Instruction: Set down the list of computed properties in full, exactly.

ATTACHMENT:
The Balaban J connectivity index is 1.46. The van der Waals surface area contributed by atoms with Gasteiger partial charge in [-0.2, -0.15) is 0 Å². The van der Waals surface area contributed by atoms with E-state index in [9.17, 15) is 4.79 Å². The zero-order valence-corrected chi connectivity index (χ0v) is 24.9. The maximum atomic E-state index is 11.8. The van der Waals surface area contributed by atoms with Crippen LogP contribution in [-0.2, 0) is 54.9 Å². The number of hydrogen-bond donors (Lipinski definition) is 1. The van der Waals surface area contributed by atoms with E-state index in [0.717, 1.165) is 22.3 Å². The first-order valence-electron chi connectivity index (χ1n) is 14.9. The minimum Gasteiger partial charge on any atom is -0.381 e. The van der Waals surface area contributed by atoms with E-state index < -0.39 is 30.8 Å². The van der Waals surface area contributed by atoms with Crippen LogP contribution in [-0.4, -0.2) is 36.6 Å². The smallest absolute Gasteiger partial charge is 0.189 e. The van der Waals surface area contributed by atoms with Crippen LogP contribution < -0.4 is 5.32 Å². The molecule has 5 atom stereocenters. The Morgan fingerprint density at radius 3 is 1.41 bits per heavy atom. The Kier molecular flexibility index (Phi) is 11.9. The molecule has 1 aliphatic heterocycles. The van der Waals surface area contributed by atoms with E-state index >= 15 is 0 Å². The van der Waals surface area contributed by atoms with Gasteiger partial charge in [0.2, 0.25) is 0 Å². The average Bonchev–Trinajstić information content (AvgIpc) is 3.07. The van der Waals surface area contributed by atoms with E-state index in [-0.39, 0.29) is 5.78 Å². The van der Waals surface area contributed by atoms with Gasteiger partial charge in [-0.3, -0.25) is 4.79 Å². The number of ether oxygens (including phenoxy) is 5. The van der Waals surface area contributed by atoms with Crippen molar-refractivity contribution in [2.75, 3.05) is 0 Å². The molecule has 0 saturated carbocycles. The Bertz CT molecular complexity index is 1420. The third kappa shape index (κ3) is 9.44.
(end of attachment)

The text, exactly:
The Balaban J connectivity index is 1.46. The van der Waals surface area contributed by atoms with Gasteiger partial charge in [-0.2, -0.15) is 0 Å². The van der Waals surface area contributed by atoms with E-state index in [9.17, 15) is 4.79 Å². The zero-order valence-corrected chi connectivity index (χ0v) is 24.9. The maximum atomic E-state index is 11.8. The van der Waals surface area contributed by atoms with Crippen LogP contribution in [-0.2, 0) is 54.9 Å². The number of hydrogen-bond donors (Lipinski definition) is 1. The van der Waals surface area contributed by atoms with E-state index in [0.717, 1.165) is 22.3 Å². The first-order valence-electron chi connectivity index (χ1n) is 14.9. The minimum Gasteiger partial charge on any atom is -0.381 e. The van der Waals surface area contributed by atoms with E-state index < -0.39 is 30.8 Å². The van der Waals surface area contributed by atoms with Crippen LogP contribution in [-0.4, -0.2) is 36.6 Å². The smallest absolute Gasteiger partial charge is 0.189 e. The van der Waals surface area contributed by atoms with Crippen LogP contribution < -0.4 is 5.32 Å². The molecule has 5 atom stereocenters. The Morgan fingerprint density at radius 3 is 1.41 bits per heavy atom. The Kier molecular flexibility index (Phi) is 11.9. The molecule has 1 aliphatic heterocycles. The van der Waals surface area contributed by atoms with E-state index >= 15 is 0 Å². The van der Waals surface area contributed by atoms with Gasteiger partial charge in [0.2, 0.25) is 0 Å². The average Bonchev–Trinajstić information content (AvgIpc) is 3.07. The van der Waals surface area contributed by atoms with E-state index in [-0.39, 0.29) is 5.78 Å². The van der Waals surface area contributed by atoms with Gasteiger partial charge in [-0.3, -0.25) is 4.79 Å². The number of ether oxygens (including phenoxy) is 5. The van der Waals surface area contributed by atoms with Crippen molar-refractivity contribution in [2.75, 3.05) is 0 Å². The molecule has 0 saturated carbocycles. The Bertz CT molecular complexity index is 1420. The third kappa shape index (κ3) is 9.44.